First author: Horticultural Crops Research Laboratory, U.S. Department of Agriculture-Agricultural Research Service (USDA-ARS), 3420 NW Orchard Ave., Corvallis, OR 97330; second author: USDA-ARS, 1691 S. 2700 W, Aberdeen, ID 83210; third, fourth, and fifth authors: Cornell-Eastern Europe-Mexico/Programa Internacional Cooperativo del Tizón Tardío de la Papa Potato Late Blight Project, Apartado postal 3-12, Cuauhtemoc Izcalli V, Metepec, Edo. de México 52176, México; and sixth author: Department of Plant Pathology, Cornell University, 334 Plant Science Building, Ithaca, NY 14853
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Accepted for publication 10 July 2006.
The central highlands of Mexico should provide an optimal testing ground for evaluating the potential threat of selection for resistance to fungicides in the population of Phytophthora infestans. We evaluated the hypotheses that exposure to the fungicides azoxystrobin, cymoxanil, dimethomorph, fluazinam, mancozeb, metalaxyl, and propamocarb hydrochloride would lead to (i) a shift in the sensitivity distributions (i.e., selection) and (ii) a lower genotypic diversity of the population. We compared populations from unsprayed plots with populations that had been exposed to several applications of each of the fungicides within a single field season. This study provides novel baseline data and shows that the Toluca valley P. infestans population has a wide range of sensitivities to the fungicides fluazinam, cymoxanil, dimethomorph, metalaxyl, and propamocarb. Directional selection toward resistance combined with a reduction in genetic diversity of the P. infestans population was observed only for the fungicide metalaxyl. The results obtained provide direct experimental support for continuing vigilance regarding further introductions of exotic strains of P. infestans into the United States.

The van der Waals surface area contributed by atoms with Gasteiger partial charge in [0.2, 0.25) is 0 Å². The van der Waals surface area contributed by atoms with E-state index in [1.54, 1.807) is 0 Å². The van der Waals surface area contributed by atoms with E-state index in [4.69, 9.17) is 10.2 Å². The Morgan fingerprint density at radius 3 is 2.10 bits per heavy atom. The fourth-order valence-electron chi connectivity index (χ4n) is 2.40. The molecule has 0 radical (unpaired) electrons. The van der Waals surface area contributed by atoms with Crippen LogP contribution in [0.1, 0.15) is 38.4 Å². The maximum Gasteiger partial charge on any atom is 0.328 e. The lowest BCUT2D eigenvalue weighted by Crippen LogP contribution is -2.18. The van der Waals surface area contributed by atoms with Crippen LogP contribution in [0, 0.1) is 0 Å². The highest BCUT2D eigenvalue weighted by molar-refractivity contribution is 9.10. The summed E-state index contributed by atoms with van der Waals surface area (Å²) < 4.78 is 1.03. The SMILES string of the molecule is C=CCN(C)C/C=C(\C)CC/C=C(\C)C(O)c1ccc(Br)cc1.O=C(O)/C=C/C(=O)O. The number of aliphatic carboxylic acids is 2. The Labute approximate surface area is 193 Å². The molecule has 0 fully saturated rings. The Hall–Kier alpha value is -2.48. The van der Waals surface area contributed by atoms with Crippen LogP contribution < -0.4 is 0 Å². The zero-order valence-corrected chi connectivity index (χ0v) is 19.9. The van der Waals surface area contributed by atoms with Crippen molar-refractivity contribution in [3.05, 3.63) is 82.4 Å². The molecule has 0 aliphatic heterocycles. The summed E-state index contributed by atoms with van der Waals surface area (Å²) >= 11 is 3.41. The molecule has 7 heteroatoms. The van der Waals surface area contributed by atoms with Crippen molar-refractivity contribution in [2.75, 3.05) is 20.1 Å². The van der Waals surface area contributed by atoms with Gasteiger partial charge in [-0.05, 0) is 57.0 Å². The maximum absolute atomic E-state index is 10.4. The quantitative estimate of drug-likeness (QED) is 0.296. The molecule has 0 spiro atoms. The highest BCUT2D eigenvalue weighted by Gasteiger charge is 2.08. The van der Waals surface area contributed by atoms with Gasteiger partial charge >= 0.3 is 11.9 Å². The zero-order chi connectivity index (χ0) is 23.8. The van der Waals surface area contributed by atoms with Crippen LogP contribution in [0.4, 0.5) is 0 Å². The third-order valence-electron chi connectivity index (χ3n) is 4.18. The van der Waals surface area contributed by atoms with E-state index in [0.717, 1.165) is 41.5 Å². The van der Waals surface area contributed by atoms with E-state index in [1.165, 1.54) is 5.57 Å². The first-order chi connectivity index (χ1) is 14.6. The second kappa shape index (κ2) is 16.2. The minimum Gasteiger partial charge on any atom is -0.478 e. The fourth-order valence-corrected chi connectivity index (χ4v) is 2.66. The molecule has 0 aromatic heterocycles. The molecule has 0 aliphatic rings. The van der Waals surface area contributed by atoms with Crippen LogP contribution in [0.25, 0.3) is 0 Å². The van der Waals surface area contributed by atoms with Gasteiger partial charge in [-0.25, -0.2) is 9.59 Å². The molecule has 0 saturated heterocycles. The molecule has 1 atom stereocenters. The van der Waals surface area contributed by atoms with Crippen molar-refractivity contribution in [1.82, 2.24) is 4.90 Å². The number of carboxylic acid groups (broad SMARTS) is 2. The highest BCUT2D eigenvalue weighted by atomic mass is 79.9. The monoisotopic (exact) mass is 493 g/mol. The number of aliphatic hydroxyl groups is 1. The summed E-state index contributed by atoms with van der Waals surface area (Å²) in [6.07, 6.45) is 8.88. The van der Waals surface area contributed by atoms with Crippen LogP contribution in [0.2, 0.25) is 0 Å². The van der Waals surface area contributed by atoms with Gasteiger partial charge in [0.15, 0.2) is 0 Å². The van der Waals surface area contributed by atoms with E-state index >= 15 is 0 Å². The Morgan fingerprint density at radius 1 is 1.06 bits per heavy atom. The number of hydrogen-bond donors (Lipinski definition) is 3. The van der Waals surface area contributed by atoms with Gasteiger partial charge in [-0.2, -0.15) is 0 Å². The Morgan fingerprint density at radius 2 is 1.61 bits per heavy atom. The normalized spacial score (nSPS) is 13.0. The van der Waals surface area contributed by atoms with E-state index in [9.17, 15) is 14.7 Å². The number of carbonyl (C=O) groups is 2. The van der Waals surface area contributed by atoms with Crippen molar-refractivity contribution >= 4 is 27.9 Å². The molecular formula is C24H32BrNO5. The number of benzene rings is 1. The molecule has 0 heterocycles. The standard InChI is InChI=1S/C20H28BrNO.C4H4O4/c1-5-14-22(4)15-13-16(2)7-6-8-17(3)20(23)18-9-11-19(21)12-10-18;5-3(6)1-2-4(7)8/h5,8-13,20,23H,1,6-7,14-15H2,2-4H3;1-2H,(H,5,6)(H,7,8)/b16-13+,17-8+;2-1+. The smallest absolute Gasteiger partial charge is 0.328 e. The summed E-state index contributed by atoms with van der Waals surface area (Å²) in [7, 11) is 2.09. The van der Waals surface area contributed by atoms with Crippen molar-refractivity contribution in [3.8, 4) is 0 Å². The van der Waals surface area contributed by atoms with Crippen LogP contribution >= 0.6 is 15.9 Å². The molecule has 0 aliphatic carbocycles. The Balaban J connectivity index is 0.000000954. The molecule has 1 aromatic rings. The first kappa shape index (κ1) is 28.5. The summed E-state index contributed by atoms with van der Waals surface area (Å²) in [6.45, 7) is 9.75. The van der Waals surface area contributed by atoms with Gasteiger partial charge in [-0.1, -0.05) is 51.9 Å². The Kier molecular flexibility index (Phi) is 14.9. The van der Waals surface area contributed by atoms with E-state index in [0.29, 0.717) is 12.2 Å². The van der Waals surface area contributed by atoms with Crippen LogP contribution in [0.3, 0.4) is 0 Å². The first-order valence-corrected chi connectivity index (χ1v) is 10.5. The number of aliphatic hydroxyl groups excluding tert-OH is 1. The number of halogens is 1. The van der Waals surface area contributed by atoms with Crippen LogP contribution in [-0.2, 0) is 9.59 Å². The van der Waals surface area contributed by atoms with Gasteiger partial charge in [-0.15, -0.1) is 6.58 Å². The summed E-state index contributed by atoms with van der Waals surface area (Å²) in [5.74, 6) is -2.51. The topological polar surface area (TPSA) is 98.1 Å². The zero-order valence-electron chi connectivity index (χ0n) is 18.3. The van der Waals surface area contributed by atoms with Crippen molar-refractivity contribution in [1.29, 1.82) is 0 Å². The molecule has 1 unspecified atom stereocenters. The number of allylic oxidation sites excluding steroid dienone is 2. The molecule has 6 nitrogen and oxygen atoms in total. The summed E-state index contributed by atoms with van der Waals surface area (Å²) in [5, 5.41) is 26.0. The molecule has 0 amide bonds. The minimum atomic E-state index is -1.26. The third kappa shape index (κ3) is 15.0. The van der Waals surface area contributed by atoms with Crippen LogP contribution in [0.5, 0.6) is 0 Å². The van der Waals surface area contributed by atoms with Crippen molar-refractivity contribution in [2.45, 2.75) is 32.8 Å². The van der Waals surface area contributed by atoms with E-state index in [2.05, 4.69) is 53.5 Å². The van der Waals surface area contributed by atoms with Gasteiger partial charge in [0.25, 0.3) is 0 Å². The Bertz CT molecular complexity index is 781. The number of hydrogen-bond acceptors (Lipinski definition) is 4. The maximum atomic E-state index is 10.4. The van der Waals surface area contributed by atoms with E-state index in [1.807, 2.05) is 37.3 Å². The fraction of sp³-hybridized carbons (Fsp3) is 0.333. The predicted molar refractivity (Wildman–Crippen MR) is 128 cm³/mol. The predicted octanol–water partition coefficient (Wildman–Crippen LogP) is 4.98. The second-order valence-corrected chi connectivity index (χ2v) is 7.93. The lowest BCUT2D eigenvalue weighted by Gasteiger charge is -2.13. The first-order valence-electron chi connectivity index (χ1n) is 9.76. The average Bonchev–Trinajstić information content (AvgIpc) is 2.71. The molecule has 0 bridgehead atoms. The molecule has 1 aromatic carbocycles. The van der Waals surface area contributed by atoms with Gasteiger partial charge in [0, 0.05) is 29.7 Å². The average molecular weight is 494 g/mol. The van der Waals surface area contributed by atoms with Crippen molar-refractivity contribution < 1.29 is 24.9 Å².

The American Phytopathological Society, 2006